Underdevelopment Problems, translated by Lilia Foster
Monsieur Dupont labels you uncultured,
Because you don’t know which grandson
Was Victor Hugo’s favourite.
Herr Müller has started shouting,
Because you don’t know the (exact) day
That Bismarck died.
Your friend Mr Smith,
English or Yankee, I’m not sure which,
Is outraged when you write ‘shell.’
(It seems that you have left out an ‘l,’
And that you also pronounce it as ‘chel.’)
Well, so what?
When it’s your turn,
Get them to say Cacarajícara,
And tell them where Aconcagua is,
And who Sucre was,
And where in the world
That they always speak to you in Spanish.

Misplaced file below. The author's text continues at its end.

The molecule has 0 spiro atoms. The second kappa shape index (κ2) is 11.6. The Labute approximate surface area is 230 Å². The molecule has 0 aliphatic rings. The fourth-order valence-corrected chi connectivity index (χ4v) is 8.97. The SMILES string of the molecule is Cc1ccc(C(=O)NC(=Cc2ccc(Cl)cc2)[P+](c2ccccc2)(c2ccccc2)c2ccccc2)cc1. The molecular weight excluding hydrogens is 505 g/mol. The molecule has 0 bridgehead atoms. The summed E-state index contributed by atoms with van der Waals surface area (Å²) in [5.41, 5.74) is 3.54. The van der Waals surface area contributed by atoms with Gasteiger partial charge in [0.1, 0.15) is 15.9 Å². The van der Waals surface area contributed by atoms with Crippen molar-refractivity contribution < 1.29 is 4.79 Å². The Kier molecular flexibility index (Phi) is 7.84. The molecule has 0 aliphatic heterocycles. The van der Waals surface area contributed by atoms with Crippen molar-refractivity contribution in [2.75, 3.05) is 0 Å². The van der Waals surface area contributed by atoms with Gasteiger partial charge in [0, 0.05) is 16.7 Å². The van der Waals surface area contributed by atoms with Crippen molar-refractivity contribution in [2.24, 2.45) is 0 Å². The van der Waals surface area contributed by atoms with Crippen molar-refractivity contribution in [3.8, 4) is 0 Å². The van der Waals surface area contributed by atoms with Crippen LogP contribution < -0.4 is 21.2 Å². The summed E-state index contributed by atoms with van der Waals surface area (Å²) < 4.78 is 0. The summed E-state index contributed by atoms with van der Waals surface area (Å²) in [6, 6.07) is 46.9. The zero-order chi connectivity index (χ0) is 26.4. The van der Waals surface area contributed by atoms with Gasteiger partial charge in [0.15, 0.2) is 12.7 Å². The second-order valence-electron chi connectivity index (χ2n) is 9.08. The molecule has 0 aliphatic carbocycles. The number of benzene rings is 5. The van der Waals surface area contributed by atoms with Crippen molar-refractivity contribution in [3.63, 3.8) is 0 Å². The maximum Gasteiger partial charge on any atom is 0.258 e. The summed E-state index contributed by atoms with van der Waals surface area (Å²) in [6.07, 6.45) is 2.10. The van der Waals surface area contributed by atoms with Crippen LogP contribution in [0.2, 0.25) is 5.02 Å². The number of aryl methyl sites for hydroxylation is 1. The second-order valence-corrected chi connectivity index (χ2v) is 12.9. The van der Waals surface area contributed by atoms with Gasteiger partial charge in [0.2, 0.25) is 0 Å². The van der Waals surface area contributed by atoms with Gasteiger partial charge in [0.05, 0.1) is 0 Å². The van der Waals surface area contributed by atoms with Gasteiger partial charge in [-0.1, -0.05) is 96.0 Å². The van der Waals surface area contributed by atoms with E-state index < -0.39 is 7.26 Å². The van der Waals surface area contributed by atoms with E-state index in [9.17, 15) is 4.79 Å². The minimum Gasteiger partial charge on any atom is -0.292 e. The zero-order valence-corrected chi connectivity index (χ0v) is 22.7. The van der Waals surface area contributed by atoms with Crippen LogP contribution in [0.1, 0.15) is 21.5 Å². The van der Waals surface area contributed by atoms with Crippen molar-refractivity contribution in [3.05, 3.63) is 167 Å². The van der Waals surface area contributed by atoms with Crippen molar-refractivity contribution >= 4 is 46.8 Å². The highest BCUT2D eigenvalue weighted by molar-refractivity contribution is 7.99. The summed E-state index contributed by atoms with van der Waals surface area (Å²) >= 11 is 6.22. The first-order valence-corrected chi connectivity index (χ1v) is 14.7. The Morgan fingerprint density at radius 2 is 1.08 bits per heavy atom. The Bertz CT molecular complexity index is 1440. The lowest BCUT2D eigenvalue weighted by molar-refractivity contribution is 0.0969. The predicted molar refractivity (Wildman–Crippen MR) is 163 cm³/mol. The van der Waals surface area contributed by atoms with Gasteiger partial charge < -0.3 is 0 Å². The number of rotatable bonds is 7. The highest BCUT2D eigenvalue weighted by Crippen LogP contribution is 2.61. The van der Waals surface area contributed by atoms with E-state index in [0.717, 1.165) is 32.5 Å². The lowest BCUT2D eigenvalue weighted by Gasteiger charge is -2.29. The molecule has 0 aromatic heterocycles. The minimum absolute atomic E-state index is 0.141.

I chose to translate this poem because I found the way Guillén used humour to highlight the hypocrisy of wealthy Europeans and Americans who used Cuba as their playground, and looked down on the locals, interesting. I particularly enjoyed the references to important figures and battles in the fight for Cuban independence, like José Martí, who died fighting the Spanish and whose body was never recovered, and ‘Cacarajícara,’ the site of a significant Cuban victory in the fight for independence, again, from Spanish colonial rule. The way Guillén implores the hypothetical ordinary Cuban reader to stand up to the self-important Westerners with a reminder of the atrocities they have been responsible for is powerful and thought-provoking. I wanted to keep a sense of Guillén’s rallying of the reader, which I think is well reflected through my translation of ‘Bueno, ¿y qué?’ as ‘Well, so what?’ I also wanted to capture Guillén’s portrayal of the indignance and irrational condescension of the Westerners, and thought the translation of ‘se subleva’ as ‘outraged,’ did this. I tried to keep the structure and flow of the poem mostly the same because the way tension is built, particularly in the fourth stanza, with the repetition of lines beginning with ‘and,’ feels integral to Guillén’s rallying of the reader to remain strong.